Covid Scotland: Linguistic gymnastics serve no-one well, including Nicola Sturgeon

The Covid-19 briefings, mercifully no longer the daily slogs of the earlier days of the pandemic, are an opportunity for the press to question the First Minister on her government’s response to the pandemic.

They are usually polite occasions, but Nicola Sturgeon was evidently feeling unjustly targeted on Tuesday around accusations the Scottish Government had not hit the milestone of all 40 to 49-year-olds having been “given” a second dose.

The use of the word “given” is not a creation of the press, it was said in Holyrood by the First Minister.

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Covid Scotland: Nicola Sturgeon attacks critics of vaccine rollout and questions...
Frist Minister Nicola Sturgeon

Yet she spent a significant chunk of a public health briefing attacking opposition politicians and journalists for taking a literal reading of the word.

Ms Sturgeon insisted, repeatedly, that was what meant was “offered”, not “given”.

If that is the case she should, however, have made that clear to Parliament.

Her argument – that beyond compulsion it is impossible for 100 per cent uptake in a voluntary vaccination rollout – is, to borrow one of the First Minister’s favourite phrases, also a perfectly legitimate one.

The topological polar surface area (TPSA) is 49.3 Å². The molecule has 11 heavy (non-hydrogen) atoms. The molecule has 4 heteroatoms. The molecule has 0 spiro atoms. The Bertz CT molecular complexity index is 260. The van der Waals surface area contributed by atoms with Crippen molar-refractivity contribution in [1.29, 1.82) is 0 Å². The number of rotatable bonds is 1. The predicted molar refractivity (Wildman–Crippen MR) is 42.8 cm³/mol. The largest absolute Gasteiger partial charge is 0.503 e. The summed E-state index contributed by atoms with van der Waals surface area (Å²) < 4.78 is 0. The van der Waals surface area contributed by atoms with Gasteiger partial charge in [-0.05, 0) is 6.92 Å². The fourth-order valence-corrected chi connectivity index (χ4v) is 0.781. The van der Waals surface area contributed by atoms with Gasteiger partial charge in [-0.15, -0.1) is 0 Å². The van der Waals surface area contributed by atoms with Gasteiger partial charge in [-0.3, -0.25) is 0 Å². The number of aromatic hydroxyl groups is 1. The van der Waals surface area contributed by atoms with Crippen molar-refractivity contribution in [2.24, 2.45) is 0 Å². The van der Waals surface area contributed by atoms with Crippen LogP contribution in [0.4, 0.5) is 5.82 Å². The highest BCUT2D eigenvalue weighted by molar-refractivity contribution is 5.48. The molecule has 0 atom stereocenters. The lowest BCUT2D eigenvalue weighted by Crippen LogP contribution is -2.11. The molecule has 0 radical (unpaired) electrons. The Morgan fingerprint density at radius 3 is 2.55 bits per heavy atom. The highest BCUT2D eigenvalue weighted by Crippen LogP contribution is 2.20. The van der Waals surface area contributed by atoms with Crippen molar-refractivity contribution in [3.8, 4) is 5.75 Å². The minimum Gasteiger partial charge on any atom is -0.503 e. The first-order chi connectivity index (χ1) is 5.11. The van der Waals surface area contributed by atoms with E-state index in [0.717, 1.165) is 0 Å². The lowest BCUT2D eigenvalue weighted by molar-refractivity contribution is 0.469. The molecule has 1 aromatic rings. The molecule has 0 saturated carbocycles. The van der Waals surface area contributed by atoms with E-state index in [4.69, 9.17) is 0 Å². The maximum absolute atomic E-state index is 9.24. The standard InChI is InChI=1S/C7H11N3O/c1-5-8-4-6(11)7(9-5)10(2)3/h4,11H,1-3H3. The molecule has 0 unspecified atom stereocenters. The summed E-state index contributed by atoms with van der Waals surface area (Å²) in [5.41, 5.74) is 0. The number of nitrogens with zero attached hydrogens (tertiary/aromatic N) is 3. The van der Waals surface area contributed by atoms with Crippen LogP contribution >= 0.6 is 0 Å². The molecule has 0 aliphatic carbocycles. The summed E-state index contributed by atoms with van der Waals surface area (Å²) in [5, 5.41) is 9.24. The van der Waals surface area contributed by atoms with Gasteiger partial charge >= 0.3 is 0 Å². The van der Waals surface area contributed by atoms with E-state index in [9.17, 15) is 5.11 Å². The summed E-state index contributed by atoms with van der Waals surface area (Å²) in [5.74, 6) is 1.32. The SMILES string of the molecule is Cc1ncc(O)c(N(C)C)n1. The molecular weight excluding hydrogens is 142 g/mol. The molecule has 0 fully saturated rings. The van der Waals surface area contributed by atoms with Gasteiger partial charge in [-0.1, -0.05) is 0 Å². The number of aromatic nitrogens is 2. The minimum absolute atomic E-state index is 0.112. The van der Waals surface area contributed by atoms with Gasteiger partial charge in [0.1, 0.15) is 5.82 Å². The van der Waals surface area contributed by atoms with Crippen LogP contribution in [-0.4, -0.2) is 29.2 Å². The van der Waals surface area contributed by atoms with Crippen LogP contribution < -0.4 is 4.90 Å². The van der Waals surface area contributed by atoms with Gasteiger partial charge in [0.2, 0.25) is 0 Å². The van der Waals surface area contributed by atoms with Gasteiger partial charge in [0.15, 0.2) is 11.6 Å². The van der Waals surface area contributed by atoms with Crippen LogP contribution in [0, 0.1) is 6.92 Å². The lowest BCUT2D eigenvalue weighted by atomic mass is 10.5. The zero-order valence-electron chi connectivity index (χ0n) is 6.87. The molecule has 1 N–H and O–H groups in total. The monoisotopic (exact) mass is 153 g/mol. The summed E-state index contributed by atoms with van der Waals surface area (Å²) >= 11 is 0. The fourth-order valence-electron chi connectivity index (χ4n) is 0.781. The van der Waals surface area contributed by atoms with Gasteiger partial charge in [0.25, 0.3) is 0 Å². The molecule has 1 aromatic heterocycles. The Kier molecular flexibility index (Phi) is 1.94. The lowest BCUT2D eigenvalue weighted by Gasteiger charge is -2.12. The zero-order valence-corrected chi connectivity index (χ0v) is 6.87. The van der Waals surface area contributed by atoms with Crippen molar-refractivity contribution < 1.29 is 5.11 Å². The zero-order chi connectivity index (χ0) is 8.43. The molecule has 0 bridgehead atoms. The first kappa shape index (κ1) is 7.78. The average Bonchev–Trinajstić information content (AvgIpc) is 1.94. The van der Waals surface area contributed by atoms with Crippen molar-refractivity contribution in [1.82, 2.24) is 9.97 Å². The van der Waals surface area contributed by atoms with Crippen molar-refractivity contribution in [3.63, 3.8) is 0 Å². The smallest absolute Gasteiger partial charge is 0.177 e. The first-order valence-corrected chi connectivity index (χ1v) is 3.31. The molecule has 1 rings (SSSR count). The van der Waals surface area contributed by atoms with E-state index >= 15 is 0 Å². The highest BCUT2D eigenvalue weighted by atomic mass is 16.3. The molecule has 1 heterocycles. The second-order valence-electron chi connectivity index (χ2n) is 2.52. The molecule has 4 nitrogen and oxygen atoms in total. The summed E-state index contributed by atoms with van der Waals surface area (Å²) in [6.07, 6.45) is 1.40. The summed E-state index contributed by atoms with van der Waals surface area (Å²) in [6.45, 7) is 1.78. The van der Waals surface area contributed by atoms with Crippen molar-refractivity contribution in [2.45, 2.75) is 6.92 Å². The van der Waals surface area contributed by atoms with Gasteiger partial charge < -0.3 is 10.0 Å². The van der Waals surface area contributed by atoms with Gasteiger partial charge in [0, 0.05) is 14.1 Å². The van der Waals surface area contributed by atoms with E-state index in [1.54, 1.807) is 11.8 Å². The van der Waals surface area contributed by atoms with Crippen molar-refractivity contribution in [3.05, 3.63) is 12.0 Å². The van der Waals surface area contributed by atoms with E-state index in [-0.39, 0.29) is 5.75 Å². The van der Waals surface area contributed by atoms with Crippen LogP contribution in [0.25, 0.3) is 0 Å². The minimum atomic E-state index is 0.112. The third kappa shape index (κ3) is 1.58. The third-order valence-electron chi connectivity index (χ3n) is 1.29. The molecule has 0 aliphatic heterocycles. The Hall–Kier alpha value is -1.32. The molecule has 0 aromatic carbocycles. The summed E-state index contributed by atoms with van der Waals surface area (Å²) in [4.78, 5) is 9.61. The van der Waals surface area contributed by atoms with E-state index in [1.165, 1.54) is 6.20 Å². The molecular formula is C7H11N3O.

Asked whether her government was set to miss further milestones, Ms Sturgeon said she assumed opponents, and presumably some journalists, had a “certain level of intelligence”.

She continued, adding she assumed a “certain ability to attach context and common sense to what I am saying”.

The First Minister regularly suggests she welcomes scrutiny, but what was clear in a tetchy, hostile briefing was that she is only content with scrutiny she views as legitimate.

Asked to release figures showing the number of scheduled appointments versus uptake, she essentially refused, saying it would be kept under consideration if it did not add to workloads.

This data is key to understanding whether the target of having offered all Scots a jab has been met and would allow the verification of the statement that all Scots have been offered an appointment on time.

It is not currently made public, and without it the only statistic to judge the First Minister by is actual uptake.

On that basis, the vaccine rollout has been successful, but in the young it is faltering.

Attempting to ignore that fact and claim ill-defined milestones have been met through linguistic gymnastics fails those who are yet to be jabbed and blocks legitimate scrutiny of the rollout.

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